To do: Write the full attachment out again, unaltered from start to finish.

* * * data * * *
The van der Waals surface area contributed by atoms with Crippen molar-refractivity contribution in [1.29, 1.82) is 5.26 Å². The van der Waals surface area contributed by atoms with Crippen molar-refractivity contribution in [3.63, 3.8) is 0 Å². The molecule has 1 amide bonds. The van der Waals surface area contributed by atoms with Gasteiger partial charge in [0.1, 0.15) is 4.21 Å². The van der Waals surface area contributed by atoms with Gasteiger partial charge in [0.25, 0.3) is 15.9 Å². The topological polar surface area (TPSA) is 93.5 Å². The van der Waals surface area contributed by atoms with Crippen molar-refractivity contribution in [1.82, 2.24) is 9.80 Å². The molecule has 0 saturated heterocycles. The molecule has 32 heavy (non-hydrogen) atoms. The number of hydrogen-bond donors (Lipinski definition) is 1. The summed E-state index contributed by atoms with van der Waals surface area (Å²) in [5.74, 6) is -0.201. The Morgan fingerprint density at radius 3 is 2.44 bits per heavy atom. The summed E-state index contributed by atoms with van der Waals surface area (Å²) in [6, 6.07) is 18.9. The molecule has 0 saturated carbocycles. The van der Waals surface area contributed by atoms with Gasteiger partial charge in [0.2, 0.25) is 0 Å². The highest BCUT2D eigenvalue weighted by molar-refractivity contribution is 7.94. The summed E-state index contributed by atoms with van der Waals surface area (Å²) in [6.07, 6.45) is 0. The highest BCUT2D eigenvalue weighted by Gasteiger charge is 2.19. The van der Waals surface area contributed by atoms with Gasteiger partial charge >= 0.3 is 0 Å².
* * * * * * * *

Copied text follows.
The van der Waals surface area contributed by atoms with Crippen molar-refractivity contribution in [1.29, 1.82) is 5.26 Å². The van der Waals surface area contributed by atoms with Crippen molar-refractivity contribution in [3.63, 3.8) is 0 Å². The molecule has 1 amide bonds. The van der Waals surface area contributed by atoms with Gasteiger partial charge in [0.1, 0.15) is 4.21 Å². The van der Waals surface area contributed by atoms with Gasteiger partial charge in [0.25, 0.3) is 15.9 Å². The topological polar surface area (TPSA) is 93.5 Å². The van der Waals surface area contributed by atoms with Crippen molar-refractivity contribution in [1.82, 2.24) is 9.80 Å². The molecule has 0 saturated heterocycles. The molecule has 32 heavy (non-hydrogen) atoms. The number of hydrogen-bond donors (Lipinski definition) is 1. The summed E-state index contributed by atoms with van der Waals surface area (Å²) in [5.74, 6) is -0.201. The Morgan fingerprint density at radius 3 is 2.44 bits per heavy atom. The summed E-state index contributed by atoms with van der Waals surface area (Å²) in [6, 6.07) is 18.9. The molecule has 0 saturated carbocycles. The van der Waals surface area contributed by atoms with Gasteiger partial charge in [0.2, 0.25) is 0 Å². The highest BCUT2D eigenvalue weighted by molar-refractivity contribution is 7.94. The summed E-state index contributed by atoms with van der Waals surface area (Å²) in [6.07, 6.45) is 0. The highest BCUT2D eigenvalue weighted by Gasteiger charge is 2.19. The van der Waals surface area contributed by atoms with Gasteiger partial charge >= 0.3 is 0 Å².